[Eril-l] Program Announcement: ALCTS Electronic Resources Interest Group meeting at ALA Annual 2019

Abigail Sparling ajsparli at ualberta.ca
Tue May 28 08:08:55 PDT 2019

***Please excuse cross-posting***

The ALCTS Electronic Resources Interest Group announces its program at the
2019 ALA Annual Conference held in Washington, DC

*Location*:   Washington Convention Center, 204C
*When*:   Saturday, June 22, 2019, from 1:00 PM to 2:00 PM (ET)

This session will include three 15 minute presentations with time for Q&A
at the end.

*1. Purchasing ebooks from the textbook adoption list.  Are we making a
difference? - Beth Bernhardt UNC Greensboro*

For three years UNC Greensboro University Libraries has teamed up with the
bookstore to identify ebooks that were on the textbook adoption list to
purchase for the collection.  The presentation will include what types of
ebooks were purchased, identify ebooks and investigate their usage, and
also look at cost savings for students. The presentation will also include
some other types of resources faculty have asked the library to fund to
help lower the cost of textbooks for their students.

*2. Revamping workflows and enhancing communication: how Mississippi State
University Libraries improved electronic resource processing - Bonnie
Thornton, Mississippi State University*

Electronic resources provided by libraries have ushered in an era of
substantial growth, dynamic workflow changes, and inter-departmental
collaboration at academic institutions. Librarians, in partnership with
Systems staff at Mississippi State University (MSU), recently coordinated
and implemented a change in their e-book acquisitions and cataloging
processes that exemplifies this current era of cooperative communication
within technical services. These changes emerged with the goal of improving
the library experience of both patrons and librarians when searching and
accessing electronic resources provided by MSU.

The collaborative efforts of Systems, Cataloging, and Acquisitions
librarians and staff at MSU led to the successful implementation of a
target project. The project sought to reduce user frustration by improving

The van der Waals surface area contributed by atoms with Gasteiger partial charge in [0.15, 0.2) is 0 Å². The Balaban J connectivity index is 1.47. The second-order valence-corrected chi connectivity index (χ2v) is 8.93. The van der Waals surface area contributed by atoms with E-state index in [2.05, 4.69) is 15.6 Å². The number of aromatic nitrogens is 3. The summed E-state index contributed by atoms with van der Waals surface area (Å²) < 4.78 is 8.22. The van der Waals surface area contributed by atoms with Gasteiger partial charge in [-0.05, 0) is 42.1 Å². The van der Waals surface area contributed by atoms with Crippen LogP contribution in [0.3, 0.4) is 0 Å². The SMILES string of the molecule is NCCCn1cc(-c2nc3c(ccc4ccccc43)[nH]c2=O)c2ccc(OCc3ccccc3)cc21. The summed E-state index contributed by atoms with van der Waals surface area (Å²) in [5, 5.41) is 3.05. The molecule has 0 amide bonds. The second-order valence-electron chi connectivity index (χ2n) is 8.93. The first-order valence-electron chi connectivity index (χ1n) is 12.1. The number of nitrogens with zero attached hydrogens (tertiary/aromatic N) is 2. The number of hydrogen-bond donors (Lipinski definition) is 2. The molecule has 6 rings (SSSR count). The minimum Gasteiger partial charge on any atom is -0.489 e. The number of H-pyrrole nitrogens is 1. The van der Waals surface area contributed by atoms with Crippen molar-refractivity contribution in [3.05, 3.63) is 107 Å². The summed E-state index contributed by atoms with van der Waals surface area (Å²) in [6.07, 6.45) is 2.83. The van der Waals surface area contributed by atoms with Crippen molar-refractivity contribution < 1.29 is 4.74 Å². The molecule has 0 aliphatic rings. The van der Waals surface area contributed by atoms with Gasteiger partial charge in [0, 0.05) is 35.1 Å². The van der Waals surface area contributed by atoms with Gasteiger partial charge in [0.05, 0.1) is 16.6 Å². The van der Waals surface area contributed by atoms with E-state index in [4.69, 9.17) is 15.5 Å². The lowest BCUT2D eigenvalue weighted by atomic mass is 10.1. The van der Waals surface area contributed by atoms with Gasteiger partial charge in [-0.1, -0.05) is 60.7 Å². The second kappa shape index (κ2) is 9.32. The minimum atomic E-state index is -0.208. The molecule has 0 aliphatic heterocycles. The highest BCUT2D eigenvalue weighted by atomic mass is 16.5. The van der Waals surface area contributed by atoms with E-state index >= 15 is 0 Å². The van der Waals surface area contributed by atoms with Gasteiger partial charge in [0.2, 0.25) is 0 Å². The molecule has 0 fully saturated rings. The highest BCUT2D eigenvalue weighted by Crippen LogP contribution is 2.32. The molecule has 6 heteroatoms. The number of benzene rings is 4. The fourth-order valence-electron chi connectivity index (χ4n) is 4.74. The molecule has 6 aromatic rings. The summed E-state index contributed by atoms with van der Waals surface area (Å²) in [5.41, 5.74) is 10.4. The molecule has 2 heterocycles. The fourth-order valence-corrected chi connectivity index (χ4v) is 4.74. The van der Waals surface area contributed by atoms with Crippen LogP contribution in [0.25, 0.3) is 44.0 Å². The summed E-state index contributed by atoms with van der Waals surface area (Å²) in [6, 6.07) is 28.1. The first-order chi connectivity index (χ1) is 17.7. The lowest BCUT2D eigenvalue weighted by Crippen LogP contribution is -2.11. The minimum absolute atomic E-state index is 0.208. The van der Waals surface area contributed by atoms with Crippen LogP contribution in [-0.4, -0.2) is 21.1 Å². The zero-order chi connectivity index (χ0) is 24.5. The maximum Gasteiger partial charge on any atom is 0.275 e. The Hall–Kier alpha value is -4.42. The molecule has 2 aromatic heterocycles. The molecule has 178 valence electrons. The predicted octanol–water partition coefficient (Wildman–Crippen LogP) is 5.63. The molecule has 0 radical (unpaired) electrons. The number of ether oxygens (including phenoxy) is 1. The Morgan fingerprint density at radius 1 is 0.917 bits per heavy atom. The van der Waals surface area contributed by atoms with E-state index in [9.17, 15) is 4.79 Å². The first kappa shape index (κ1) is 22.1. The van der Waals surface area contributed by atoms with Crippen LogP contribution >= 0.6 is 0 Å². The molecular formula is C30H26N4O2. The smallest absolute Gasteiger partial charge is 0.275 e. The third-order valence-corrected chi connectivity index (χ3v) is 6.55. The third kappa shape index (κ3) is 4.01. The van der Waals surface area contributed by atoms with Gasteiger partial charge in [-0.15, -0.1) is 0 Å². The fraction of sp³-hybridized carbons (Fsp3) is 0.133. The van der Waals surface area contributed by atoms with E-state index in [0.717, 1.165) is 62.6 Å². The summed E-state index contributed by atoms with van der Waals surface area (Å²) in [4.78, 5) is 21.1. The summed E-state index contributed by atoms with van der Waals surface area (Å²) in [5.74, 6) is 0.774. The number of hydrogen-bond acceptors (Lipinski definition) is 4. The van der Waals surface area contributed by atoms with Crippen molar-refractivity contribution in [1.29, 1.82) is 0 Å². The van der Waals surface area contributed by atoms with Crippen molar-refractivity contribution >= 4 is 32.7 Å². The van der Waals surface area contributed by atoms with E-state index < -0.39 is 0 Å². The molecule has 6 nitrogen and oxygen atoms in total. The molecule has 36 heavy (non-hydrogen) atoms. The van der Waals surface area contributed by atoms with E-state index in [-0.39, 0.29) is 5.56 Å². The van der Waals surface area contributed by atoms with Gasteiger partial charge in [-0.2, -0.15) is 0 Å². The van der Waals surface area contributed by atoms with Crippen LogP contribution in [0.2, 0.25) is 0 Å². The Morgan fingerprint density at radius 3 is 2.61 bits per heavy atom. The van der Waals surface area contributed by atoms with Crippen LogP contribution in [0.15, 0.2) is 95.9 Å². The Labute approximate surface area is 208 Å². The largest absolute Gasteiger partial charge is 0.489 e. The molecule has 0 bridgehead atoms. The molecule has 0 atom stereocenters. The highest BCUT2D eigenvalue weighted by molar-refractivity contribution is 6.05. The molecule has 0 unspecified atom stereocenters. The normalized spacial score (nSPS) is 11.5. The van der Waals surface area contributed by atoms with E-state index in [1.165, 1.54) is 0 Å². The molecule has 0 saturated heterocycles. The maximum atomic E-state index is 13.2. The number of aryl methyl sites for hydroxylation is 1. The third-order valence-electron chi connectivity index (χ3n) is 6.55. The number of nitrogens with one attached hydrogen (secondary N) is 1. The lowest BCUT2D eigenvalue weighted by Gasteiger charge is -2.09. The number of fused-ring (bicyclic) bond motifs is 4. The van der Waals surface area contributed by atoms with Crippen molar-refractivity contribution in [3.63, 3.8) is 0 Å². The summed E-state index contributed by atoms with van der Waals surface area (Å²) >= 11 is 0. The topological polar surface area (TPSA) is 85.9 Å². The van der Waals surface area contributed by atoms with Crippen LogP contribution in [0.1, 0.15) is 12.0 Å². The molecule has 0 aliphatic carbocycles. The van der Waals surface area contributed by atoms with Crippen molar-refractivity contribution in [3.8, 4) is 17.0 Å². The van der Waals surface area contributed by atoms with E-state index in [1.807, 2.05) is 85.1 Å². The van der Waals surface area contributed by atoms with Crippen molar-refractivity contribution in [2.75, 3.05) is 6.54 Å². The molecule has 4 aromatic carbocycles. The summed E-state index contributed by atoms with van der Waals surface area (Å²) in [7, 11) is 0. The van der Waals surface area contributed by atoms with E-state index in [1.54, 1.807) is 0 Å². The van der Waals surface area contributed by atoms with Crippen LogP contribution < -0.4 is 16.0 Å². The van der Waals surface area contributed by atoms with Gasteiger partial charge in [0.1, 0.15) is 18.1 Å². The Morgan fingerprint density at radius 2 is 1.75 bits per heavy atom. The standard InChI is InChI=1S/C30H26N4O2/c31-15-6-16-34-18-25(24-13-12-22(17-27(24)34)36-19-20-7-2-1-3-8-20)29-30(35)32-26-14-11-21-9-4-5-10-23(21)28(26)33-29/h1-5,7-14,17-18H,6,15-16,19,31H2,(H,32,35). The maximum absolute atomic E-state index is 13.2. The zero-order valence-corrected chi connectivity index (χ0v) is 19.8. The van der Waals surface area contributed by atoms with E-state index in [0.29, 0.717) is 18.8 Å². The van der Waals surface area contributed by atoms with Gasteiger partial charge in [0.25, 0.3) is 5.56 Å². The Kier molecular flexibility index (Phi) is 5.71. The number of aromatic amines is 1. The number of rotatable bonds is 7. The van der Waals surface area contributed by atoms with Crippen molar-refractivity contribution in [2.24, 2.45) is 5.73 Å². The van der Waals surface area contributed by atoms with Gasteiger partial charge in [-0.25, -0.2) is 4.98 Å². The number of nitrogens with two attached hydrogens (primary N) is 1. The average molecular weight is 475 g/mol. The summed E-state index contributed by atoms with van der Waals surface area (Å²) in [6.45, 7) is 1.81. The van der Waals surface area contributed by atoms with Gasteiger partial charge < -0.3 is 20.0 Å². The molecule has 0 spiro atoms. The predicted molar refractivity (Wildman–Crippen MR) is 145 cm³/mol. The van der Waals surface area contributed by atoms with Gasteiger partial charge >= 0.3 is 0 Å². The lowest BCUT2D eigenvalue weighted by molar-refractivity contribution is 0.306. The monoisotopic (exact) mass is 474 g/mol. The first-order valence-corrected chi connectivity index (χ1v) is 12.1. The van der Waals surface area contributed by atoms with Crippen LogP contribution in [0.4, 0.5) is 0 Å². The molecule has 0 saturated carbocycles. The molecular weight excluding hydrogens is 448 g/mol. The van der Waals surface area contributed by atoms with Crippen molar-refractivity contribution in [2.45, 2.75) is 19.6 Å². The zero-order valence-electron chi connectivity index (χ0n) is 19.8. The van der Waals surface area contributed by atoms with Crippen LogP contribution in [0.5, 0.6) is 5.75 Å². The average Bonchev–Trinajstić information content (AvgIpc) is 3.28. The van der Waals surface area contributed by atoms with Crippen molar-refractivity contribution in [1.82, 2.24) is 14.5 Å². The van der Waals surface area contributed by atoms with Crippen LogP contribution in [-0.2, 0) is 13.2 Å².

OPAC displays of electronic resources in a shared catalog setting. By
shifting e-resource record uploads to an individualized target as opposed
to the ILS, OPAC displays are cleaner and there is less confusion on the
patron end. It also provided departments in technical services the
opportunity to review and revamp their workflows to ensure quality access
to these resources. This presentation will give a detailed overview of
origins of the project, as well as a detailed discussion of the adjusting
change in dynamics between library departments and the subsequent effects
on the workflows in Systems, Acquisitions, and Cataloging.

*3. Multiplicity: amending e-serials duplication in WorldCat - Charlene
Morrison and Hayley Morena, OCLC*

Duplication in our library catalogs and databases has long been a standing
quality issue that affects discovery for users. It’s understandable how
frustrating it can be for catalogers and users alike to deal with large
sets of results that represent the same resource. The WorldCat database has
been susceptible to such duplications due to the various methods available
for adding bibliographic data. During a continuing resources session at the
ALA Midwinter Meeting in Seattle it was brought to our attention the issues
faced with e-serials duplication. We had also received recommendations from
a member library on a possible metadata element that can help us identify
potential duplicates for e-resources. The OCLC Metadata Quality team took
into consideration the thoughts surrounding the problem, to find ways in
removing some of these serial duplicates. After an initial data analysis,
OCLCE records were identified as a large subset of these duplicates. Script
languages such as PERL and the creation of merging macros were used to
automate the detection and merging of these records. The results of the
project helped us identify 713,783 OCLCE serial record candidates, we
approximately merged 157,000 duplicate sets. In the presentation, we will
provide a brief background on the project, discuss the scripts and macros
used for identification and merging of duplicates, and finally elaborate on
future efforts to remove duplicates in other sets of records by using what
we learned from the project. Attendees would find this presentation helpful
as it can give them insight on how they too can find ways to amend
duplication in their local systems.

Hope to see you in Washington, DC!

Ellen Safley, ERIG Chair, 2018-2019

Abigail Sparling, ERIG Chair, 2019-2020
*Abigail Sparling*
Serials Metadata Librarian | University of Alberta Libraries | Bibliographic
5-25D Cameron Library | 780-492-1743 | abigail.sparling at ualberta.ca

*The University of Alberta is located in ᐊᒥᐢᑿᒌᐚᐢᑲᐦᐃᑲᐣ (Amiskwacîwâskahikan)
on Treaty 6 territory, the territory of the Papaschase, and the homeland of
the Métis Nation.*
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